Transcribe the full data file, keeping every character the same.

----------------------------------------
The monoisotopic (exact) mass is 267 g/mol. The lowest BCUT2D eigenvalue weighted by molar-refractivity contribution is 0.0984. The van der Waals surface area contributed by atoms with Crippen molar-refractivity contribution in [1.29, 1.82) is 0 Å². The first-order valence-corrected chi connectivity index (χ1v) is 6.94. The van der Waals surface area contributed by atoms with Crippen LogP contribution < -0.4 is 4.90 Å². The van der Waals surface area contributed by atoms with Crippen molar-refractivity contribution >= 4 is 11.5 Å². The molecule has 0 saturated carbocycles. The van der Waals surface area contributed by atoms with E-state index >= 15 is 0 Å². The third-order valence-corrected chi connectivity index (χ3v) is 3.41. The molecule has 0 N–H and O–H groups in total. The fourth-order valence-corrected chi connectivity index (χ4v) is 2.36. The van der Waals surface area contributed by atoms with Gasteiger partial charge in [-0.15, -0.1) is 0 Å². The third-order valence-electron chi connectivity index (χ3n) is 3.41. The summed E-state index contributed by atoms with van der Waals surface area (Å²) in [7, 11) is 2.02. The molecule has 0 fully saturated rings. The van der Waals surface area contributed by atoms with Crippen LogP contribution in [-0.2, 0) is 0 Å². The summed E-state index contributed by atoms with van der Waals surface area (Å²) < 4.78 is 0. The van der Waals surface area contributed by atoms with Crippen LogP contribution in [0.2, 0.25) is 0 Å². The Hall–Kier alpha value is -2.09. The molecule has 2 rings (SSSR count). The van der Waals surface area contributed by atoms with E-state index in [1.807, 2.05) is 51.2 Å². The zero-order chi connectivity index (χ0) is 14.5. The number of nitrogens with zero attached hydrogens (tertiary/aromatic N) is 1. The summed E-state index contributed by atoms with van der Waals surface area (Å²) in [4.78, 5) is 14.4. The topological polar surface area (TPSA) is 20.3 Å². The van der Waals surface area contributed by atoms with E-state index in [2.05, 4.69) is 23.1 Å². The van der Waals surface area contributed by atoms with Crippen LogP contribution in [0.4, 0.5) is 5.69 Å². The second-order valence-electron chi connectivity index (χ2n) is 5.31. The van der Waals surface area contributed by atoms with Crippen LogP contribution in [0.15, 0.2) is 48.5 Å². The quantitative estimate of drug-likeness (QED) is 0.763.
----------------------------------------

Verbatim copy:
The monoisotopic (exact) mass is 267 g/mol. The lowest BCUT2D eigenvalue weighted by molar-refractivity contribution is 0.0984. The van der Waals surface area contributed by atoms with Crippen molar-refractivity contribution in [1.29, 1.82) is 0 Å². The first-order valence-corrected chi connectivity index (χ1v) is 6.94. The van der Waals surface area contributed by atoms with Crippen LogP contribution < -0.4 is 4.90 Å². The van der Waals surface area contributed by atoms with Crippen molar-refractivity contribution >= 4 is 11.5 Å². The molecule has 0 saturated carbocycles. The van der Waals surface area contributed by atoms with E-state index >= 15 is 0 Å². The third-order valence-corrected chi connectivity index (χ3v) is 3.41. The molecule has 0 N–H and O–H groups in total. The fourth-order valence-corrected chi connectivity index (χ4v) is 2.36. The van der Waals surface area contributed by atoms with Gasteiger partial charge in [-0.15, -0.1) is 0 Å². The third-order valence-electron chi connectivity index (χ3n) is 3.41. The summed E-state index contributed by atoms with van der Waals surface area (Å²) in [7, 11) is 2.02. The molecule has 0 fully saturated rings. The van der Waals surface area contributed by atoms with Crippen LogP contribution in [-0.2, 0) is 0 Å². The summed E-state index contributed by atoms with van der Waals surface area (Å²) < 4.78 is 0. The van der Waals surface area contributed by atoms with Crippen LogP contribution in [0.2, 0.25) is 0 Å². The Hall–Kier alpha value is -2.09. The molecule has 2 rings (SSSR count). The van der Waals surface area contributed by atoms with E-state index in [1.807, 2.05) is 51.2 Å². The zero-order chi connectivity index (χ0) is 14.5. The number of nitrogens with zero attached hydrogens (tertiary/aromatic N) is 1. The summed E-state index contributed by atoms with van der Waals surface area (Å²) in [4.78, 5) is 14.4. The topological polar surface area (TPSA) is 20.3 Å². The van der Waals surface area contributed by atoms with E-state index in [2.05, 4.69) is 23.1 Å². The van der Waals surface area contributed by atoms with Crippen LogP contribution in [0.4, 0.5) is 5.69 Å². The second-order valence-electron chi connectivity index (χ2n) is 5.31. The van der Waals surface area contributed by atoms with Crippen LogP contribution in [0.15, 0.2) is 48.5 Å². The quantitative estimate of drug-likeness (QED) is 0.763.